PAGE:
Aircraft Design

Distributed Electric Propulsion on Morphing Wing

Distributed Electric Propulsion (DEP) system is an innovative way for improving the flight range of electric aircraft. Propeller slipstreams entirely distributed on a main wing increase lift during takeoff and landing. However, the increase in drag caused by the interaction between propeller slipstream and wing cannot be neglected.

Morphing wing technology can be used to achieve sufficient lift increment and drag reduction for takeoff and climb flights. Lift and drag characteristics of the morphing wing models with the DEP systems are investigated to verify some improvements of aerodynamic characteristics and to construct an aerodynamic optimization process to minimize drag in the takeoff and climb flight by varying the deflection of the morphing wing.

Non-uniform morphing models can be created by parametrising the root and tip deflection angles. Depending on the objective, root morphing or tip morphing geometries can be employed to achieve desired aerodynamic characterisitcs.

Unmanned Aerial Vehicle

Unmanned Aerial Vehicles UAVs, commonly known as drones, are aircraft without people on board, including the pilot. When checking whether a location is safe or not in the event of a disaster, UAVs have the advantage of being able to conduct investigations without sending people towards dangerous areas. Box wing is one of the closed wings. The shape of the wing can reduce the induced drag by reducing the vortex around the wing tip.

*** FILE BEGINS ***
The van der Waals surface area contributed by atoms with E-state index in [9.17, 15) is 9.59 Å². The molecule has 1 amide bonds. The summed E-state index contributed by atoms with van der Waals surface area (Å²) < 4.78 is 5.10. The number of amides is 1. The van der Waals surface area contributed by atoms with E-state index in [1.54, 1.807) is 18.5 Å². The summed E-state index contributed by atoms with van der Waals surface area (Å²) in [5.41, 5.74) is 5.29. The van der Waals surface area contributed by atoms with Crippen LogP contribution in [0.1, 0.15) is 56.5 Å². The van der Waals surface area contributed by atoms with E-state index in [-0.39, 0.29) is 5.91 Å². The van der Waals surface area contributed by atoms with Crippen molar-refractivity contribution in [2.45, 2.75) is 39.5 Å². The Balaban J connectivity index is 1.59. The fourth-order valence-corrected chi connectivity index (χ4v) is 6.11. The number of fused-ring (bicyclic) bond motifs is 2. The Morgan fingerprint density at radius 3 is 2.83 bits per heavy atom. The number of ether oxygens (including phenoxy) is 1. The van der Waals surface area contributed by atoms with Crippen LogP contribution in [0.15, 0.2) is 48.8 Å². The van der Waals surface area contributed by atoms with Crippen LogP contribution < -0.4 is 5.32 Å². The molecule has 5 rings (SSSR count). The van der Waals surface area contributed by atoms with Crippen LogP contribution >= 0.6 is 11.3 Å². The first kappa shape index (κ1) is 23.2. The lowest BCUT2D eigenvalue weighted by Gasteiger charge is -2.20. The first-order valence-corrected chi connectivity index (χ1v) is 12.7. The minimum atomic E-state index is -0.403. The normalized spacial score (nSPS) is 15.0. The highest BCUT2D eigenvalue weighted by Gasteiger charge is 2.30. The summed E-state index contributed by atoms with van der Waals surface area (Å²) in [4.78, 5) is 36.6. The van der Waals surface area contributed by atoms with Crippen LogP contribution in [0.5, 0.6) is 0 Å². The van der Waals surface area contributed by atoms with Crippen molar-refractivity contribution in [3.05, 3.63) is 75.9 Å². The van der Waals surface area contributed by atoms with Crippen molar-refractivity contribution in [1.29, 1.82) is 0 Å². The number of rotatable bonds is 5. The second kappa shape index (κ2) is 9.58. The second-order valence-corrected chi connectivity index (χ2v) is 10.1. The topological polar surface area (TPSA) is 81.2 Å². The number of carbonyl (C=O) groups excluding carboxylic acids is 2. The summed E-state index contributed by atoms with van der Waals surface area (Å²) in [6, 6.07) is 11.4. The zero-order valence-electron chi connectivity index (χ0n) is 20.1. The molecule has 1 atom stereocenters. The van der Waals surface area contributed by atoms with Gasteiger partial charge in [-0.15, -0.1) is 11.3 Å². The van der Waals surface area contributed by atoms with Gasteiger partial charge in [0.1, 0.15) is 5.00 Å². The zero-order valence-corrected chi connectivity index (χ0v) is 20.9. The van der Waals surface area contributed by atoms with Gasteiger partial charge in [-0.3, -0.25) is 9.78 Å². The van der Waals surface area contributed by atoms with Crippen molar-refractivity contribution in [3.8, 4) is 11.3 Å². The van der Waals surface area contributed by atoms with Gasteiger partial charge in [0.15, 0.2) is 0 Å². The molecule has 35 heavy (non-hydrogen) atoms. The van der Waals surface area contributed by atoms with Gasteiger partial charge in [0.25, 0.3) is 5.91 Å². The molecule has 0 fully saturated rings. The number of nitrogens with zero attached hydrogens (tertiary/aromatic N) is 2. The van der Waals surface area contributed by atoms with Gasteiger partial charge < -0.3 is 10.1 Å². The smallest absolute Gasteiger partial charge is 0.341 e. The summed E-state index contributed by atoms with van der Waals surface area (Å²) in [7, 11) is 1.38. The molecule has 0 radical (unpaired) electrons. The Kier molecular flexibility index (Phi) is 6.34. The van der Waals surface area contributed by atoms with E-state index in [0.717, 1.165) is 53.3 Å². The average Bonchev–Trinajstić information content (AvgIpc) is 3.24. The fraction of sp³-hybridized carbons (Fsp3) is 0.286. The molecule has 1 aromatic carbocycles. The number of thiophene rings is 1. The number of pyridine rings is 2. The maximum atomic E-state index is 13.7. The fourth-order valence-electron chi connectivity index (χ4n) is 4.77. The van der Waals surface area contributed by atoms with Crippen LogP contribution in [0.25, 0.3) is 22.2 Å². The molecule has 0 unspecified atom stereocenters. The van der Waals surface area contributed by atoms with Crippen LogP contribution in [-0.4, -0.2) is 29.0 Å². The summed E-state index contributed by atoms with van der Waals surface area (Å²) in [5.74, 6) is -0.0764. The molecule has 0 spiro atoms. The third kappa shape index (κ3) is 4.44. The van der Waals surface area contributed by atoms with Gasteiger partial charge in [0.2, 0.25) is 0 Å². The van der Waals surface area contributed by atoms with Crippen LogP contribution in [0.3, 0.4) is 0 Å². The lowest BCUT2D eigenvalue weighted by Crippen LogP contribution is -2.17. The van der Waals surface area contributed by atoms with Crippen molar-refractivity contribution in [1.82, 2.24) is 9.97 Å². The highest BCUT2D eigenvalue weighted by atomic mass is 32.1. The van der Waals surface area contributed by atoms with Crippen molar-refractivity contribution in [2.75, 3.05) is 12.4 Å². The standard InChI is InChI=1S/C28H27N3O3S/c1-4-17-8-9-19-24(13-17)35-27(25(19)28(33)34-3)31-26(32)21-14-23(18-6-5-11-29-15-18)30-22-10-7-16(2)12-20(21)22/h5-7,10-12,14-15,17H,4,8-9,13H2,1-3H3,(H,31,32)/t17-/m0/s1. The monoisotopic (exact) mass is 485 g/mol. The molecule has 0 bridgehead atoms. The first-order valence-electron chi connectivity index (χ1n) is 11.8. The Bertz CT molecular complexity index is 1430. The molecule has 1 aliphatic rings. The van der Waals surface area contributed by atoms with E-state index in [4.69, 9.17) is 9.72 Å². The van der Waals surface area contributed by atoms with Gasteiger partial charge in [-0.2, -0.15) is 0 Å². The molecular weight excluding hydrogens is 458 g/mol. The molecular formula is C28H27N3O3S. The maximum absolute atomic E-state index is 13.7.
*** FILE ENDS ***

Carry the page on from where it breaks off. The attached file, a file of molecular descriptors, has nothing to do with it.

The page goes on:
Here at the aerospace and combustion laboratory, our goal is to develop a box wing UAV. One of the challenges with electric UAVs is their short range. The range is proportional to the lift-to-drag ratio, and by applying a box wing, we aim to reduce drag, thereby increasing the lift-to-drag ratio and, consequently, the range. We think that the box wing technology has the potential to improve the mission adaptive capabilities of electrically powered UAVs.

This year we have started a collaboration with Institute of Fluid Science in Tohoku University. We calculate the aerodynamic performance of a UAV using CFD.